Foster's mythologizing (myth in the sense of structuring belief) extends to what he sees as seminal dates: 2004 being a salient example. It is the two-hundredth anniversary of the establishment of Haiti and the election of Thabo Mbeki. The first is a reminder that it has been 200 years since a group of slaves had liberated themselves and set up their own country, and the other is the tenth anniversary of the abolition of the system of apartheid, under which Blacks were legally defined as inferior beings and a servant class. The abolition of apartheid is central to Foster's argument inasmuch as Canada until the 1950s seemed to be a country in the apartheid camp, even enacting an immigration policy that excluded non-Whites. (Australia and New Zealand, it should be noted, also had similar discriminatory policies until the 1960s.) Foster extensively documents not only the similarity of the views held on race by the seminal political figures in Canada and South Africa, but also how Canadian policies and laws served as models for the emerging South African nation. In contrast to apartheid as government and ideology, Foster presents Haiti as a model of multiculturalism, and devotes a significant amount of space to discussing the Haitian constitution. In fact some of this space is necessary to counteract the argument, which could be made, that the Haitian constitution discriminates against Whites. When we get to the final chapter of Foster's book, we know why the phenomenon of Haiti and the end of apartheid are so vital. On the one hand, Haiti symbolizes the quintessence of multiculturalism, which Foster posits as "the replacement of the phony differences of the human-owning white man with Blackness, a plural and multicultural state where every person owns his- or herself, and where each person lives as freely as humans did before the arrival of a particularly type of nation-state with imposed hierarchies and the beliefs that some people are inherently better than others." (177)) Apartheid, on the other hand, is the enemy of multiculturalism. Given that apartheid is now abolished, it gives credence to Foster's teleological schema, which posits a triumphing of the forces of multiculturalism.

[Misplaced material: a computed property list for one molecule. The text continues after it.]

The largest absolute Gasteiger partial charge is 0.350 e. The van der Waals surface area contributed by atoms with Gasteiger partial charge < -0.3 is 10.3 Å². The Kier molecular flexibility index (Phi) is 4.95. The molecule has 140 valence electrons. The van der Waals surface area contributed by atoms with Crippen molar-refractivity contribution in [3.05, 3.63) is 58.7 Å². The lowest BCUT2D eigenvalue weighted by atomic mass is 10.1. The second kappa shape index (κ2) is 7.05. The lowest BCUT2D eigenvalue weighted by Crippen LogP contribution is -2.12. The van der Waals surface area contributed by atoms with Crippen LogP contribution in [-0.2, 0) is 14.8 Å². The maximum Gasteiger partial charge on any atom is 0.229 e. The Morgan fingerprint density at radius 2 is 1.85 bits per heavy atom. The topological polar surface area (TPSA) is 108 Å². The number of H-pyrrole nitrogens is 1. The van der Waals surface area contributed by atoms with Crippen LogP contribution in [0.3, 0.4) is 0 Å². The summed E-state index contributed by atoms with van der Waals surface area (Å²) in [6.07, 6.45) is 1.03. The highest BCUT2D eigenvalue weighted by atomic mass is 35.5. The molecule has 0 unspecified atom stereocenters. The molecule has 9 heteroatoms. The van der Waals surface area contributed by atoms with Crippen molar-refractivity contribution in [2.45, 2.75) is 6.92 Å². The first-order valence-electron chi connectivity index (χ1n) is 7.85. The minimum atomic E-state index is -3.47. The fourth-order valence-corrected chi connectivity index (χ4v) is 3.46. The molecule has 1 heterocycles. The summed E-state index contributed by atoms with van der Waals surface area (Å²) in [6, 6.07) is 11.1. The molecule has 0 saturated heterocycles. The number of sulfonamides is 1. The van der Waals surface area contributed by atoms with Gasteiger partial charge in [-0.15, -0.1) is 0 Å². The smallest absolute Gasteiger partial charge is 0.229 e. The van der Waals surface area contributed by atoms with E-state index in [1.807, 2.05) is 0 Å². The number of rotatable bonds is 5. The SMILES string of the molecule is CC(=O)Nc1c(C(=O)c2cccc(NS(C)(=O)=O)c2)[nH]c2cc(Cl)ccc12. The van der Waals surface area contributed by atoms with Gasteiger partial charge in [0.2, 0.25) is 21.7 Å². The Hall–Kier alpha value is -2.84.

Various other myths and symbols contribute to Foster's rhetorical edifice: Babel; the mountaintop (a la Martin Luther King) into which Capetown's Table Mountain is filigreed (one of the chapters is titled "Mountaintops, Valleys and Multiculturalism"); even Black History is made to signify in multiple ways. This is a February like no other: for the year is 2004, a significant date for the end of apartheid and the inauguration of the Haitian Republic; but it is also the month when "Whiteness" forcibly removes Jean-Bertrand Aristide from power. Understood thus, February 2004 embodies not only the elements that justify Foster's hope for a raceless multicultural Canada but also the forces that could thwart it.